Atlanta Hartsfield Airport Entryway Project

Atlanta Hartsfield Airport Entryway Project

In 2013 Concrete By Design was approached to aid in the process of beautifying the entryways of the Atlanta Airport.  Because the airport sees an average of 260,000 people per day, the amount of foot traffic at each entrance is significant and the wear and tear on the concrete is a direct result.  The concrete products that would be needed would have to be impressively durable while also creating a look that would be inviting.  As well as the amount of foot traffic, these areas also bear the weight of massive concrete planters that serve dual purposes; to look nice and to create a safety barrier between motor vehicles and the interior of airport itself.

In addition to the specifications for the concrete, a further obstacle to overcome was the hours that the work could be done and the timeline for completion.  The airport doesn’t close and doesn’t like to inconvenience its patrons, because of this, working hours were from 10pm until 5am and each entryway had to be completed in 3 days time.  Lastly, in order to continue to keep safety a priority, each member of our team had to undergo background checks and obtain security clearance before working on this project.

Once we knew all of the challenges, we had to create a system to be used on each entryway so that we could maximize efficiency in the removal of the current concrete product, the preparation of the surface to accept a new concrete system and the application of the new product.  Concrete By Design also had to do a significant amount of research on the innovative concrete product that would be used.  The job was done in the heat of the summer so keeping with the specifications of how fast the concrete would set was something to be considered and addressed.  Often times, the product sets faster due to increased temperatures.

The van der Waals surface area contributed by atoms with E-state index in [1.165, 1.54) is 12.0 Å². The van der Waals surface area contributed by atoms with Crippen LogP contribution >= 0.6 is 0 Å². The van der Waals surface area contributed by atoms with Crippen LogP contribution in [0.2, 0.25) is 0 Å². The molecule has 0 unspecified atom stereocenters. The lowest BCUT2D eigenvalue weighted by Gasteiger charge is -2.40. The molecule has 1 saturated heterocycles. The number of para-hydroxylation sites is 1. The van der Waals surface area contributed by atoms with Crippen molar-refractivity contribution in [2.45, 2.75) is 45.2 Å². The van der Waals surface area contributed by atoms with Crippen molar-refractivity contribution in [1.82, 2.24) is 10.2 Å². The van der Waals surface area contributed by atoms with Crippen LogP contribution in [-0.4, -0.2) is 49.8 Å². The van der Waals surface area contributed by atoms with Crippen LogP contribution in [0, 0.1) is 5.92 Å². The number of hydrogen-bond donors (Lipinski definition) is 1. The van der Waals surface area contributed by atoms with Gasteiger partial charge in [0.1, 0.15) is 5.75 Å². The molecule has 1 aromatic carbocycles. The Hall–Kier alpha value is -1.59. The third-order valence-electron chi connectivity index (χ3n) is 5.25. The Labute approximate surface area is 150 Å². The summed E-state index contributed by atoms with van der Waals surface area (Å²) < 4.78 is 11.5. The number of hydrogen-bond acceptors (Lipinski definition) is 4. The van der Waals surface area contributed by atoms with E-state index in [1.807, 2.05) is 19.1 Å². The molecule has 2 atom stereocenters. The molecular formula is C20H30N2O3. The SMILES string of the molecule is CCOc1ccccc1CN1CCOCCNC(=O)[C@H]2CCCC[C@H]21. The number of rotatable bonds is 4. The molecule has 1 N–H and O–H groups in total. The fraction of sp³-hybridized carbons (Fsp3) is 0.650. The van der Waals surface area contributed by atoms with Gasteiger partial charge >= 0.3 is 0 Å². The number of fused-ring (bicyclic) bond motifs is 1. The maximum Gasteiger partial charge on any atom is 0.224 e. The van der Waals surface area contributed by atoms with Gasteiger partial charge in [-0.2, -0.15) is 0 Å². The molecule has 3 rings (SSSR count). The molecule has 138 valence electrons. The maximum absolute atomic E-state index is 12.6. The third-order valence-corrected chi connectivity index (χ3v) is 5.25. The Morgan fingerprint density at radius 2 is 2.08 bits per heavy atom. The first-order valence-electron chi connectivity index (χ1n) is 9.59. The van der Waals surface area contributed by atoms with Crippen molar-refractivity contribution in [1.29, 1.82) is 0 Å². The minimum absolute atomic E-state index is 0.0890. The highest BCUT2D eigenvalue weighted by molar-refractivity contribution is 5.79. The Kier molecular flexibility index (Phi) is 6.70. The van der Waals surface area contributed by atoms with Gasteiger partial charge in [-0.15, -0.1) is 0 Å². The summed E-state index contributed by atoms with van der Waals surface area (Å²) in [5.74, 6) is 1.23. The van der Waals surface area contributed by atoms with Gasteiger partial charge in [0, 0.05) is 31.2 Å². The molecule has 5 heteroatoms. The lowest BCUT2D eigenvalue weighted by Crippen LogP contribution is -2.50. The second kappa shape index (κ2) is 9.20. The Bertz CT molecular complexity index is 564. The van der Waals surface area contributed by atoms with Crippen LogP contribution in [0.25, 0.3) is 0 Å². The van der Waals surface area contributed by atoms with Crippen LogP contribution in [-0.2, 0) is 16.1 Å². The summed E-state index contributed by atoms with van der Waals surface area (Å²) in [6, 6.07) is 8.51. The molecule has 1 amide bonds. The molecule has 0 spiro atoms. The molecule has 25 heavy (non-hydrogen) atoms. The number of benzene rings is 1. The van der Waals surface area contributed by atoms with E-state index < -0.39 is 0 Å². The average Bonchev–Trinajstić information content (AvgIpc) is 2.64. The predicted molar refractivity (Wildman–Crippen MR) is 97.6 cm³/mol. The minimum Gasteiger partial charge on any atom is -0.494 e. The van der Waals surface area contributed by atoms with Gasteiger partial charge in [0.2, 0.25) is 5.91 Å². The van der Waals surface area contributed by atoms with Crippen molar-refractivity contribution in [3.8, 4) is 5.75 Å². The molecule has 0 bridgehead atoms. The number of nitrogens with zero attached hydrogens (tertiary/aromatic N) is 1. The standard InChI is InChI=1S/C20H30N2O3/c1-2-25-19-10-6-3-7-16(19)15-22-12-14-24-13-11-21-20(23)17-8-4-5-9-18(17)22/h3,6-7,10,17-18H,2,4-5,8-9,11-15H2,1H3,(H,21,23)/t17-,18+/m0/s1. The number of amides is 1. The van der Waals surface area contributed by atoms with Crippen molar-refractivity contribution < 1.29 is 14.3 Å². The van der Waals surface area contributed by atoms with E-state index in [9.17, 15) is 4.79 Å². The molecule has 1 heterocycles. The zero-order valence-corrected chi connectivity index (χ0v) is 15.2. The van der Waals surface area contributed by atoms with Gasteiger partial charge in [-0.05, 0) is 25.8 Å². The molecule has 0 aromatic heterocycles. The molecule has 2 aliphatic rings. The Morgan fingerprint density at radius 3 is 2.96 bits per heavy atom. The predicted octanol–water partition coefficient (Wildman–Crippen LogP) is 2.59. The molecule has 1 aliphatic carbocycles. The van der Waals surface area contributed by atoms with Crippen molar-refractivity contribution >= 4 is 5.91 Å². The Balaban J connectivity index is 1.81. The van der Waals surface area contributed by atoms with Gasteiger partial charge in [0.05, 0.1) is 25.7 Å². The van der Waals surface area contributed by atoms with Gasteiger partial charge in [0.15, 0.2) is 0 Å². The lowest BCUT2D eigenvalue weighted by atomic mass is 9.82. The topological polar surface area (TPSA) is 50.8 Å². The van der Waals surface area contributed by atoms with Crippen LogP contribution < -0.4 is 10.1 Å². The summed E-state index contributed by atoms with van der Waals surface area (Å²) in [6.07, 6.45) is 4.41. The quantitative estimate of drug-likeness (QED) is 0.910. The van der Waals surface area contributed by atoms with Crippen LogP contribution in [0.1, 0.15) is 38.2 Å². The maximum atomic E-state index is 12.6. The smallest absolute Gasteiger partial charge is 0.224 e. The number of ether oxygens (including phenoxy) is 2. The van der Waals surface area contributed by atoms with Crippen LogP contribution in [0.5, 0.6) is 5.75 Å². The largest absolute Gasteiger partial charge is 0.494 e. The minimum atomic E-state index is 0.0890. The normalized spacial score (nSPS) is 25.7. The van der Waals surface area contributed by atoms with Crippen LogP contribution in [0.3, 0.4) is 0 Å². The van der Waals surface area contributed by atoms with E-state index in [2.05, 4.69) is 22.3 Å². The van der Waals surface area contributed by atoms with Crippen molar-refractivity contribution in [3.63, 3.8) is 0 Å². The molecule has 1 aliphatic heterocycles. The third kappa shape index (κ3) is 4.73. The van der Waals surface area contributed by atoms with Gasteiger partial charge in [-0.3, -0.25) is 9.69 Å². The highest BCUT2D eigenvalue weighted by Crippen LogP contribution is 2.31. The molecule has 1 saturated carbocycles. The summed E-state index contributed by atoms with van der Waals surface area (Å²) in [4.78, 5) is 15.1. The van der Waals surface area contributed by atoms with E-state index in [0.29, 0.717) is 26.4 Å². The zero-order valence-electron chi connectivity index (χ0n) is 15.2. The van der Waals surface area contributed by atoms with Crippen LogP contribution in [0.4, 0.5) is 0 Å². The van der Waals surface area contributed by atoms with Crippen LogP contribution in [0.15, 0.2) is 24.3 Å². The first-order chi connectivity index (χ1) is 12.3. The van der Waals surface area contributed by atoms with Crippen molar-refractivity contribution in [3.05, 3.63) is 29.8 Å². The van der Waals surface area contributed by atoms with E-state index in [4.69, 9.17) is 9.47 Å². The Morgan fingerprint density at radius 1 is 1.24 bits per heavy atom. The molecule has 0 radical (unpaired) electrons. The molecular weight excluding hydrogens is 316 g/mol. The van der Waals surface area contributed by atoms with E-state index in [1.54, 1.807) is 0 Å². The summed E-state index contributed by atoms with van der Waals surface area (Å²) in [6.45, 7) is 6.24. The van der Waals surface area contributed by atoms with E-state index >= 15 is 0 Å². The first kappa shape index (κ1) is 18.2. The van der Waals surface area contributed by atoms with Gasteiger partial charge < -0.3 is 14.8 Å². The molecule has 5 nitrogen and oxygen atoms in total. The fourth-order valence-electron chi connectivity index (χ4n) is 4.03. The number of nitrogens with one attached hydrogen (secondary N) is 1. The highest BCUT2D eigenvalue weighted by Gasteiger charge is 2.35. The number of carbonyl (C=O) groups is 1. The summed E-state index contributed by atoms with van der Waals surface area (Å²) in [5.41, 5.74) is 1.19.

The initial step to be completed was the removal of the existing surface.  When removing concrete surfaces, there are challenges that must be overcome especially when working in agreement with OSHA standards.  The reason for the extensive standards is that concrete particulates in the air contain silica dust, which is a dangerous particulate if inhaled.  The safety of both employees and airport patrons was a priority to say the least.  Before any actual work could begin, the area needed to be identified and secured from civilian traffic and extra lighting had to be brought in and set up due to the late hours and lack of sunlight.  The planters mentioned above also had to be removed so the surface had no obstacles.  The work could now get under way.  The machine we used to remove the surface is an Edco diamond bit Grinder with a high powered concrete pulsating vacuum system made by CDC Larue.

The existing resurfacing coating was an old Kooldeck product commonly used on driveways, pool decks, and walkways.  We used a series of the metal bonded diamond attachments on the Edco to achieve the proper concrete surface profile, aka CSP.  Multiple passes with these different attachments over the existing surface had to be made to ensure it was fully removed, level, and uniform.

We started off with a PCD, or polycrystalline diamond to remove the heaviest layer of the coating and worked our way to a 16 grit diamond for the lower layer which was required from the manufacturer of the new product, SureCrete, to place their product.  The vacuum was constantly emptied to keep the level of dust and concrete particulates out of the air during each stage of grinding.  This bare concrete was now prepared for the next step in the process.